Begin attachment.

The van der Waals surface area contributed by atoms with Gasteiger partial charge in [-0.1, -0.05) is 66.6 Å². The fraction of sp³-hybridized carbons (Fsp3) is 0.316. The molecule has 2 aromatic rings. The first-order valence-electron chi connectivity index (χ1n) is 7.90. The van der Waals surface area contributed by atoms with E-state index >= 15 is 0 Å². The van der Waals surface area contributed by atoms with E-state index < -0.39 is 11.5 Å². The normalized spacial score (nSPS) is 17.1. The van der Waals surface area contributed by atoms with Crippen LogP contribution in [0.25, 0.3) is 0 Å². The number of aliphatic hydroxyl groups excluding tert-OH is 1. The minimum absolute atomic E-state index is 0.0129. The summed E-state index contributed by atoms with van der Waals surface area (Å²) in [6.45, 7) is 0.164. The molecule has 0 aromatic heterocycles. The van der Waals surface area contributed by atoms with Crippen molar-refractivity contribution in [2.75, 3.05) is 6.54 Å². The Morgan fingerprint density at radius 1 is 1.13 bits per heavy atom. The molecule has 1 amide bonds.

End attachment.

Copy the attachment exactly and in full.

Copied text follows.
The van der Waals surface area contributed by atoms with Gasteiger partial charge in [-0.1, -0.05) is 66.6 Å². The fraction of sp³-hybridized carbons (Fsp3) is 0.316. The molecule has 2 aromatic rings. The first-order valence-electron chi connectivity index (χ1n) is 7.90. The van der Waals surface area contributed by atoms with E-state index >= 15 is 0 Å². The van der Waals surface area contributed by atoms with E-state index < -0.39 is 11.5 Å². The normalized spacial score (nSPS) is 17.1. The van der Waals surface area contributed by atoms with Crippen LogP contribution in [0.25, 0.3) is 0 Å². The number of aliphatic hydroxyl groups excluding tert-OH is 1. The minimum absolute atomic E-state index is 0.0129. The summed E-state index contributed by atoms with van der Waals surface area (Å²) in [6.45, 7) is 0.164. The molecule has 0 aromatic heterocycles. The van der Waals surface area contributed by atoms with Crippen molar-refractivity contribution in [2.75, 3.05) is 6.54 Å². The Morgan fingerprint density at radius 1 is 1.13 bits per heavy atom. The molecule has 1 amide bonds.